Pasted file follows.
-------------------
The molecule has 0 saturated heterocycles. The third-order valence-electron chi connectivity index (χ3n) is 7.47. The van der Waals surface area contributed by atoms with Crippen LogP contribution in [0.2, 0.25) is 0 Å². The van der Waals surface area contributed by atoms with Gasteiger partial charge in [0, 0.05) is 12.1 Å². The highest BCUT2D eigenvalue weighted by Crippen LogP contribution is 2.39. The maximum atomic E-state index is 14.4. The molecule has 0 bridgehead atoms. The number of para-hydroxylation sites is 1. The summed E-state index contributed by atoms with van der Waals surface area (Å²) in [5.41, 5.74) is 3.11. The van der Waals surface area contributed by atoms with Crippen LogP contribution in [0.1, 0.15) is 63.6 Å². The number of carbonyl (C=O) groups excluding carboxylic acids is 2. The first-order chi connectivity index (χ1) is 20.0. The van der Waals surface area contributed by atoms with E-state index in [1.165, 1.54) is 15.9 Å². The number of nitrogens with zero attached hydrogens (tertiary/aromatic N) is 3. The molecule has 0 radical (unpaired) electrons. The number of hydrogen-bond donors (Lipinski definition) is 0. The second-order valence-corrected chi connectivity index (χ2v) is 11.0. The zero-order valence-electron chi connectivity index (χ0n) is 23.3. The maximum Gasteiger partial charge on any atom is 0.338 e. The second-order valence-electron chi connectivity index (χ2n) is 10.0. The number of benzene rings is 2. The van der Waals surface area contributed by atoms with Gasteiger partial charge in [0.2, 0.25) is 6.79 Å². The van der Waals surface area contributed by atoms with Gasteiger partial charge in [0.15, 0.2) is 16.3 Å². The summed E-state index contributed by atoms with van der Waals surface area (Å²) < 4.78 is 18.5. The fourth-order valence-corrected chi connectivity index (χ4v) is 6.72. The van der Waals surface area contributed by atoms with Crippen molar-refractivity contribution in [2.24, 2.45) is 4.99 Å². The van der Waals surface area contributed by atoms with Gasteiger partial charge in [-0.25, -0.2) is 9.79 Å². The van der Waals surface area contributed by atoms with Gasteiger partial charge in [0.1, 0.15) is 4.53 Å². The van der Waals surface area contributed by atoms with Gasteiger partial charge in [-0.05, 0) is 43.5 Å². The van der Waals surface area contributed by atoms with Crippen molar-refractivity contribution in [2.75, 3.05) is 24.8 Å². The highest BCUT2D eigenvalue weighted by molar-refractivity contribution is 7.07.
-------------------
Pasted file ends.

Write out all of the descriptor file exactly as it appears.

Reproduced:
The molecule has 0 saturated heterocycles. The third-order valence-electron chi connectivity index (χ3n) is 7.47. The van der Waals surface area contributed by atoms with Crippen LogP contribution in [0.2, 0.25) is 0 Å². The van der Waals surface area contributed by atoms with Gasteiger partial charge in [0, 0.05) is 12.1 Å². The highest BCUT2D eigenvalue weighted by Crippen LogP contribution is 2.39. The maximum atomic E-state index is 14.4. The molecule has 0 bridgehead atoms. The number of para-hydroxylation sites is 1. The summed E-state index contributed by atoms with van der Waals surface area (Å²) in [5.41, 5.74) is 3.11. The van der Waals surface area contributed by atoms with Crippen LogP contribution in [0.1, 0.15) is 63.6 Å². The number of carbonyl (C=O) groups excluding carboxylic acids is 2. The first-order chi connectivity index (χ1) is 20.0. The van der Waals surface area contributed by atoms with E-state index in [1.165, 1.54) is 15.9 Å². The number of nitrogens with zero attached hydrogens (tertiary/aromatic N) is 3. The molecule has 0 radical (unpaired) electrons. The number of hydrogen-bond donors (Lipinski definition) is 0. The second-order valence-corrected chi connectivity index (χ2v) is 11.0. The zero-order valence-electron chi connectivity index (χ0n) is 23.3. The maximum Gasteiger partial charge on any atom is 0.338 e. The second-order valence-electron chi connectivity index (χ2n) is 10.0. The number of benzene rings is 2. The van der Waals surface area contributed by atoms with Gasteiger partial charge in [0.2, 0.25) is 6.79 Å². The van der Waals surface area contributed by atoms with Gasteiger partial charge in [0.15, 0.2) is 16.3 Å². The summed E-state index contributed by atoms with van der Waals surface area (Å²) < 4.78 is 18.5. The fourth-order valence-corrected chi connectivity index (χ4v) is 6.72. The van der Waals surface area contributed by atoms with Crippen molar-refractivity contribution in [2.24, 2.45) is 4.99 Å². The van der Waals surface area contributed by atoms with Gasteiger partial charge in [-0.25, -0.2) is 9.79 Å². The van der Waals surface area contributed by atoms with Gasteiger partial charge in [0.1, 0.15) is 4.53 Å². The van der Waals surface area contributed by atoms with Gasteiger partial charge in [-0.05, 0) is 43.5 Å². The van der Waals surface area contributed by atoms with Crippen molar-refractivity contribution in [2.75, 3.05) is 24.8 Å². The highest BCUT2D eigenvalue weighted by molar-refractivity contribution is 7.07.